The speaker of the Samoan Parliament accused reporters of misquoting him and threatened them using a 53-year-old law that would mean a fine and possibly jail time for “false reporting.”
Speaker of Parliament La’auli Leuatea Polata’ivao insisted that reporters stop using their own recording devices and rely solely on the transcripts provided to them by the Parliament.
According to the Samoa Observer Polata’ivao told reporters that interviews and parliamentary coverage was a privilege and that reporters could be charged under 1960 laws that carry a maximum sentence of six months in prison and, in some cases, a $100 fine.
Mata'afa Lesa, the editor of the Samoa Observer told Radio Australia's Pacific Beat that he stands by what was reported.
"We've got the recording of it," he said. "Some of the words exchanged were extremely rude if you understand the Samoan language.”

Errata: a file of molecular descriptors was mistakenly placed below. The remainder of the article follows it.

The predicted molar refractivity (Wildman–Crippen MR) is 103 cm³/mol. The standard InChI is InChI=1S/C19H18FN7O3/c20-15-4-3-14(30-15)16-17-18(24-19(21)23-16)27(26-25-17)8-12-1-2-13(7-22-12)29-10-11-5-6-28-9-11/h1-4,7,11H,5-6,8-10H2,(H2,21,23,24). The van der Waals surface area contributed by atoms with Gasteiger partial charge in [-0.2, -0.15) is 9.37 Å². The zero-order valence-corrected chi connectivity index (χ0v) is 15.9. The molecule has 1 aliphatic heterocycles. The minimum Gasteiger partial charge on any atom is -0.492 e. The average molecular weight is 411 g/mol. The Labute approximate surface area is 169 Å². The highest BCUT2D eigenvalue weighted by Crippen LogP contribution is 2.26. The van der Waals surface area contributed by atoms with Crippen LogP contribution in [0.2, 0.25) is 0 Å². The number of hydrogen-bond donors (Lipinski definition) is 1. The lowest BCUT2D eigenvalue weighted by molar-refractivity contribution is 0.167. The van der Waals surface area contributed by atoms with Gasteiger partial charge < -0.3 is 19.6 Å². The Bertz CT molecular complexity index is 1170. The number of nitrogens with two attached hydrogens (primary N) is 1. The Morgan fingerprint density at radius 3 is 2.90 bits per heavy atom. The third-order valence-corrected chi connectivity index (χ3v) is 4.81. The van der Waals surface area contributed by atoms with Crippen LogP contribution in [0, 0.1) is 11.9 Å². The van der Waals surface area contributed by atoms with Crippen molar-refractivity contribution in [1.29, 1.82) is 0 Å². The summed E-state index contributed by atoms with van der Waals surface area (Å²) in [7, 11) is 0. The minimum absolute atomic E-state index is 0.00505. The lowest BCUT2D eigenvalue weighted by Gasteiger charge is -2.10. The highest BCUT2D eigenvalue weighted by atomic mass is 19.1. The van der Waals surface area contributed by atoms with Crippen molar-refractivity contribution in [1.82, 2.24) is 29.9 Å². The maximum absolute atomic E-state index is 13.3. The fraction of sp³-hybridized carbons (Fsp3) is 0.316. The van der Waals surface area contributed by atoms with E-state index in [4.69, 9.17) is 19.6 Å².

In an editorial, Savea Sano Malifa said the issue was between the Prime Minister and the Deputy Leader of the Opposition.
Based on what was recorded and heard, the Samoa Observer published the story last Wednesday under the headline “Drunken’ claim infuriates MP.” The story detailed the argument with the two leaders verbally attacking each other.
The law being threatened is a criminal libel law from before Samoa was independent from Britain, according to Malifa.
Additionally, local media said that they have never been able to get copies of the official Hansard or even order papers from Parliament staff, as reported by the Samoa Observer.
By Ally McEntire.